were chosen for their special competences and with regard for appropriate balance.

This study was supported by Contract No. 50-DKNA-7.90052 between the National Academy of Sciences and the
National Oceanic and Atmospheric Administration. Any opinions, findings, conclusions, or recommendations
expressed in this publicadon are those of the author(s) and do not necessarily reflect the views of the organizations
or agencies that provided support for the project.

International Standard Book Number 0-309-07327-8

Additional copies of this report are available from National Academy Press, 2101 Constitution Avenue, -V.W.,
Lockbox 285, Washington, D.C. 20055; (800) 624-6242 or (202) 334-3313 (in the Washington metropolitan area);
Internet, http://www.nap.edu

Printed in the United States of America
Copyright 2001 by the National Academy of Sciences. All rights reserved.

THE NATIONAL ACADEMIES

National Academy of Sciences
National Academy of Engineering
Institute of Medicine
National Research Council

The National Academy of Sciences is a private, nonprofit, self-perpetuating society of distinguished scholars engaged in scientific and engineering research, dedicated to the furtherance of science and technology and to their use for the general welfare. Upon the authority of the charter granted to it by the Congress in 1863, the Academy has a mandate that requires it to advise the federal government on scientific and technical matters. Dr. Bruce M. Alberts is president of the National Academy of Sciences.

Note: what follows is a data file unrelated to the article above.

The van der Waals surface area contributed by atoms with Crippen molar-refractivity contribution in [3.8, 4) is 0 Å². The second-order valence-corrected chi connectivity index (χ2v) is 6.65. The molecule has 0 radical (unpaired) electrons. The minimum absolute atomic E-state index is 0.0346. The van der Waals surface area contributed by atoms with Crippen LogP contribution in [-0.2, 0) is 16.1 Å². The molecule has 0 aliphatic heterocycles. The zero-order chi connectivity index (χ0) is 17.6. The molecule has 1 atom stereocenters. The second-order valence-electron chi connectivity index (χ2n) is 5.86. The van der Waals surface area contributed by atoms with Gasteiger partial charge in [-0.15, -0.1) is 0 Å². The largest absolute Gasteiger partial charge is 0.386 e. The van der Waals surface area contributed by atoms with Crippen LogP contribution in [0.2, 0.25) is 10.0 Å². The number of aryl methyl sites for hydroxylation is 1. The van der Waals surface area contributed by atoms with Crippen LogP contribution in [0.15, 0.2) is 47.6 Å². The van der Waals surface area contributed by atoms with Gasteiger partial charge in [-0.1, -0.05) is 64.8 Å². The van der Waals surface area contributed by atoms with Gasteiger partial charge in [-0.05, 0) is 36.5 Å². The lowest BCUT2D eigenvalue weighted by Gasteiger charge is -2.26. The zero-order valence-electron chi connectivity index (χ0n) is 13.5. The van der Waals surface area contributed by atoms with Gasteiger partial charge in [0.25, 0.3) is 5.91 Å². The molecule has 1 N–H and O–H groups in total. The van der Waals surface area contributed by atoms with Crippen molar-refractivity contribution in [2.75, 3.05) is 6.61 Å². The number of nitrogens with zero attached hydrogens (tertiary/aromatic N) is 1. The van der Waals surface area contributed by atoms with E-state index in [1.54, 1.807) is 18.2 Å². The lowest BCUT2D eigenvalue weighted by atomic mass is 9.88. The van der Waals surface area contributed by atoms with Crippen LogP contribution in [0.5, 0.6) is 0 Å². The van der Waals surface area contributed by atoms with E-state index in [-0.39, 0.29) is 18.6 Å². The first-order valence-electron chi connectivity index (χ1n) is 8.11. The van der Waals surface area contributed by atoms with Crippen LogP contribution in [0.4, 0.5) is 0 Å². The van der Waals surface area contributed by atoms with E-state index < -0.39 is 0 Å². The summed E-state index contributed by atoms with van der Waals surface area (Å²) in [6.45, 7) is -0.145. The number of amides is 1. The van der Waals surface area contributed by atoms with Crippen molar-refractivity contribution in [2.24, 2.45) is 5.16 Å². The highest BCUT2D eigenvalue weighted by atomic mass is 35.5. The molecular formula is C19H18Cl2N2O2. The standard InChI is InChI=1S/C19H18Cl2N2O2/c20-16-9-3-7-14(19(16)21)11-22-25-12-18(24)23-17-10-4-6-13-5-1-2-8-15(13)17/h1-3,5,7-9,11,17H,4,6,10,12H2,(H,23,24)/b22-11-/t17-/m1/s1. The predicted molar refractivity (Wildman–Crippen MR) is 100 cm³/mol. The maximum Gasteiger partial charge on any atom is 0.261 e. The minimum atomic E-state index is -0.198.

The National Academy of Engineering was established in 1964, under the charter of the National Academy of Sciences, as a parallel organization of outstanding engineers. It is autonomous in its administration and in the selection of its members, sharing with the National Academy of Sciences the responsibility for advising the federal govemmeat. The National Academy of Engineering also sponsors engineering programs aimed at meeting national needs, encourages education and research, and recognizes the superior achievements of engineers. Dr. William A. Wulf is president of the National Academy of Engineering.

The Institute of Medicine was established in 1970 by the National Academy of Sciences to secure the services of eminent members of appropriate professions in the examination of policy matters pertaining to the health of the public. The Institute acts under the responsibility given to the National Academy of Sciences by its congressional charter to be an adviser to the federal govemmeat and, upon its own initiative, to identify issues of medical care, research, and education. Dr. Kenneth I. Shine is president of the Institute of Medicine.

The National Research Council was organized by the National Academy of Sciences in 1916 to associate the broad community of science and technology with the Academy's purposes of furthering knowledge and advising the federal govemment. Functioning in accordance with general policies determined by the Academy, the Council has become the principal operating agency of both the National Academy of Sciences and the National Academy of Engineering in providing services to the government, the public, and the scientific and engineering communities. The Council is administered jointly by both Academies and the Institute of Medicine. Dr. Bruce M. Alberts and Dr. William A. Wulf are chairman and vice chairman, respectively, of the National Research Council.

« PreviousContinue »